Kincaid wrote with minimal vituperation at the end of the twentieth century, “positivist assumptions still distort how philosophers think about the social sciences” (Readings, 111). Was positivism such a force to distort future scholars? Making something falsifiable was quite different from making something verifiable, since Popper demanded that falsifiable statements are the pathway to the empirical (45). Herein we have a flattering deductive logic that “presupposes no inductive reference” (46). So this was intended to be a positivist model, whereas positivism was replaced by positivism.
Perhaps the most bitingly persuasive criticism of positivism is that positivism attempted to be the sole method to determine the attributes or make-up of knowledge. More than that, its methodology faulted here and there, which caused an earthquake of dejection. For example, Roth stated, “Positivism attempted to legislate…a general criterion of what could count as knowledge… it ceased to be a viable research program… its methods were inadequate and inappropriate to characterize scientific explanation… the problems are irremediable” (Readings, 703). Perhaps anything that tries to be everything will always be rejected over time—like we witnessed during the beginnings of rational choice.
At positivism’s defense, one should see the player who denies that there is an absolute truth, who would argue that “all swans are white is a truthful generalization, and useful for language and society.” Kincaid argued that “Laws, explanation and confirmation go hand in hand” (Readings, 111). And so it was that all of the positivist theorists defended the core of the scientific method as useful to the acquisition of knowledge within the social sciences. Unremittingly, the exercise of hypothesis to verification was unlikely to be repeated continuously in the fields of social science—for politics is like surfing; you never catch the same wave. For politics is like climate—there is always change.
So what does it matter to the scientific community that: one piece of paper is folded, there exists one black swan, or that there is a democracy on earth that starts many wars? Well, it matters as a verifiable fact, but positivism does not offer the scientist of social scientific frameworks many of the necessary tools to complete his or her job to date. We must transcend positivism.
For example, you don’t try to label whether or not a government is responsible by how it balances its budget (thank God), because that ignores a plethora of moral questions / historical components; thus, how can we affirm positivism’s path of empirical application even though parsimony excludes variables / anomalies, etc.? Can positivism be applied robustly to external political languages—or; exogenous structures utilized in political behavior endogenously?
What is truth but the delusions we agree upon? And even if we were to recognize the accumulation of truth, of what relationship would it have with social external forces? Could this be manifested in actions by individuals, communities and/or governments? For example, are actions by one’s government attributable to the community of citizens—of democratic congruence? Or, if a government informally executed a foreign war without the consent of the denizens, then is it because of a particular external force—say, authoritarianism? Indeed, do the people need to be protected—from themselves—in a republic?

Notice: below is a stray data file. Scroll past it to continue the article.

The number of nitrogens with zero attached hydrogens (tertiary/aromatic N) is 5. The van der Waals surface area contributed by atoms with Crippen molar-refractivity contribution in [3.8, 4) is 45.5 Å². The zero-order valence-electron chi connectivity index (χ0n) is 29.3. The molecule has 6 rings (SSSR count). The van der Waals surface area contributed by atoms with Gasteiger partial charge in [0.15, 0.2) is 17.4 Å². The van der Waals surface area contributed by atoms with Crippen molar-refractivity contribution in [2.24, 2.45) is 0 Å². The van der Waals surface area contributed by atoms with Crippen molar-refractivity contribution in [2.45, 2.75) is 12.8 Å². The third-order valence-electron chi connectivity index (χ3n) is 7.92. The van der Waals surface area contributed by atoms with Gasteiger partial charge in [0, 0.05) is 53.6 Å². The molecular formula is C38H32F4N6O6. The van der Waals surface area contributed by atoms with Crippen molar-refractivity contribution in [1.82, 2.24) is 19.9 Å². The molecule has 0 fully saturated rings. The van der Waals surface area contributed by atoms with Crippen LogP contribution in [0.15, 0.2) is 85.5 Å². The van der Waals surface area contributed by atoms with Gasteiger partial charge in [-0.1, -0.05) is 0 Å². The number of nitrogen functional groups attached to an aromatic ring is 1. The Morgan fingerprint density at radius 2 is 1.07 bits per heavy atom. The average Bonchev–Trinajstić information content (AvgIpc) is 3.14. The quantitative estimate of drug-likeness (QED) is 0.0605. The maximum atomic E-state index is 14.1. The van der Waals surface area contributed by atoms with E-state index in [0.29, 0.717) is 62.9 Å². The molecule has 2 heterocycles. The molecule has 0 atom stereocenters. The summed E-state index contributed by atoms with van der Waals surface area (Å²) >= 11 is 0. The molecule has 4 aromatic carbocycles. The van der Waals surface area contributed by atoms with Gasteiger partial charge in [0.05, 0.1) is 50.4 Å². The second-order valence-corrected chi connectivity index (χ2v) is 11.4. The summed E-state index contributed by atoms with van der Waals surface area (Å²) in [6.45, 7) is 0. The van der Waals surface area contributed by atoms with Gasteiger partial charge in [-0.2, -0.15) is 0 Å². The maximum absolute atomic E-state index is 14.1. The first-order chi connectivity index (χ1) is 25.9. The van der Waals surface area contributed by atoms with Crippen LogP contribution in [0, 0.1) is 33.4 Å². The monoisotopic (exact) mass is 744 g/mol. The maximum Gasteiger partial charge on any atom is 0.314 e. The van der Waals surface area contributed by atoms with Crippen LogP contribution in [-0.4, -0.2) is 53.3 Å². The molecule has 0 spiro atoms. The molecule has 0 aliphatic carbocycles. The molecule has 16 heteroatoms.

Alas, remembering Wittgenstein, “The individual words of this language are to refer to what can only be known to the person speaking… another person cannot understand the language” (PSS 69). Now the social scientist may eat the remaining Swiss cheese and say that there never was a piece of Swiss cheese! But not to worry, social scientists have much more food at the table.
Millennium 3 social scientists’ need an ontological description in order to comprehend possible positive futures—to recognize differentiating external forces integrated via agency into institutions and behavior. Perhaps to recognize languages as external forces and to study them is to study what the languages (i.e. liberalism, republicanism, authoritarianism) advocate, admonish and hold constant. Certainly, the definitions of freedom are quite different within the constructs of different political languages.
The tools needed to assess reality, as it exists today, are only now becoming invented. Humbly, I would suggest that social scientists begin with (1) reality exists, and (2) the daily interactions of humans create a global action / reality. Regarding the “truthiness” of rule one: (positively) the sun is actually a ball of fire and it does heat the Earth. With respect to the “truthiness” of rule two: (positively) a drone strike in country P authorized by country U killed X civilians on Earth at Z time. This is a slice of our reality; however, if followed—it shall provide depth.
For greater analysis, governments (or scientists) could cause an avalanche of knowledge if (1) they kept multifarious statistics regarding reality (as it exists), (2) freedom of information transferred globally as a norm; institutionally, and (3) social scientists completed their homework. Like, what are the positive ramifications of executive drone strikes in foreign countries without the consent of the people, or, the other governments? What part of chaos is activated? What part of security manifests?
Reality is not so elusive—rather studied by too few—and the vast amount of knowledge within reality remains hidden. Social scientists must focus on reality—and more positive tools will become available.